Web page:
Among the policy goals:
- Establish Davis as a Sustainable Food Testing Lab, Leading in Climate-Smart Food Practices
- Ensure Access to a Healthy Diet for All
- Make the City of Davis a Leading Center for Food Entrepreneurship
- Support the City of Davis in Becoming a Leader in FoodTech and AgTech
- Establish a Cohesive Food Brand and Narrative
There are a number of component parts of the plan as well. One is to “adopt, promote and enforce food waste ordinances.” This would include having “food waste in the City’s update climate policies and planning documents” and adopting Zero Food Waste Goals.
They would also look to support “food rescue and food waste prevention businesses.” Among the policy steps would be to reduce “policy barriers for community food sharing,” support “creative food waste businesses through incentives,” and apply to grant programs in order “to secure funds for food rescue and food waste prevention.”
They also recommend requiring organic waste composting, which would expand required organic recycling programs, make composting and recycling mandatory for residents and businesses, and participate in anaerobic recycling programs.
The report also recommends the city support and educate the public on local and sustainable foods. They would do this through supporting local food procurement, supporting agricultural land preservation along the perimeter of Davis with additional focus on contracts that would preserve lands for sustainable agriculture, and also supporting educational programs for kids and adults on sustainable and local food.
Finally they would look to develop a “Good Food Education Center” in conjunction with the Davis Farmers Market.
They write: “Plan for use of City-owned building space in Davis Central Park, co-located with the Davis Farmers Market and the UC Master Gardener/Central Park Gardens which maintains a demonstration kitchen garden, so that a local entity can provide both food and culinary education during the operation of the Davis Farmers Market and throughout the week. The programming could feature local produce and farms.”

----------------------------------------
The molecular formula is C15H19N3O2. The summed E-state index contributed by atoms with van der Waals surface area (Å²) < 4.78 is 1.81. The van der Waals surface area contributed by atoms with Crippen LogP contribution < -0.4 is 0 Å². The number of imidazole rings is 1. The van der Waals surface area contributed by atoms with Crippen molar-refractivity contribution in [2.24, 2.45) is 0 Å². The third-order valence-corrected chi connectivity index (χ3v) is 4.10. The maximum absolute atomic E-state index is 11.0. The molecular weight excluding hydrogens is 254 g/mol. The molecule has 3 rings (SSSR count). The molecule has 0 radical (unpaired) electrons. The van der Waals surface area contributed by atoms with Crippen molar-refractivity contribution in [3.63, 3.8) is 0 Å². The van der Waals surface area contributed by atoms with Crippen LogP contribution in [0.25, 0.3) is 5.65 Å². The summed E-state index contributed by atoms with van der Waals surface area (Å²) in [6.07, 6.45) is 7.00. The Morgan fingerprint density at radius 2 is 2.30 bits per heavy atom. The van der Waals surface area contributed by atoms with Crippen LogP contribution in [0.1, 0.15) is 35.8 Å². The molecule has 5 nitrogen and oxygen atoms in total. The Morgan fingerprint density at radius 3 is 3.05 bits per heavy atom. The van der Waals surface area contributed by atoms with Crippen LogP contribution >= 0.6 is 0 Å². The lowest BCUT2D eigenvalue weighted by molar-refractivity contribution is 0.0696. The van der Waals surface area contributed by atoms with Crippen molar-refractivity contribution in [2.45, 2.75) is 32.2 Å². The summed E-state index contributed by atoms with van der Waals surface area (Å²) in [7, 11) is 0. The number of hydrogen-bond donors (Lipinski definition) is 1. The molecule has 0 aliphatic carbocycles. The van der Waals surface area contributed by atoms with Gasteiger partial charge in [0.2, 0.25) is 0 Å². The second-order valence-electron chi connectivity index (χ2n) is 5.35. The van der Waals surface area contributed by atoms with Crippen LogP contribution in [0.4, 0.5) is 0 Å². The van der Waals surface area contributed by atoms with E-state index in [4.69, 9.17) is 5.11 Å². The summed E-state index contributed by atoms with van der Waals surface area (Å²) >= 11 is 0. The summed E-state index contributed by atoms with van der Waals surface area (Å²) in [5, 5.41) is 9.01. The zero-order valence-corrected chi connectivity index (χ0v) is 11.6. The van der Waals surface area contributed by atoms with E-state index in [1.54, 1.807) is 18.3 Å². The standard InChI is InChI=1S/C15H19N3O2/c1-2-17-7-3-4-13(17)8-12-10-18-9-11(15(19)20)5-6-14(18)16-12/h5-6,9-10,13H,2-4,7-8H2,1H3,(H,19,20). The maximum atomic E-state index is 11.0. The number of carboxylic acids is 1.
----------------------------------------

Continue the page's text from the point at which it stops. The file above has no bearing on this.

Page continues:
In addition to talking about economic development, they also look to work with the county and focus on existing organizations that would tackle food insecurity.
“Food is a basic human right,” they argue. But current funding for food “does not provide an adequate baseline.” As a result, “Nearly half of the City of Davis population consists of university students, and 44% of the students at UC Davis experience food insecurity according to a 2018 study by the Chancellor’s Task Force on Student Food Security.”
As a result a critical goal will be to ensure access to a healthy diet for all.
They argue: “The City of Davis has an opportunity to address food insecurity in an innovative and systematic way. Given current proposals to cut federal food assistance programs, support for the food insecure is urgent.”
They write: “This report proposes further investigation of how to weave food security efforts into a food-based economic development plan.”
—David M. Greenwald reporting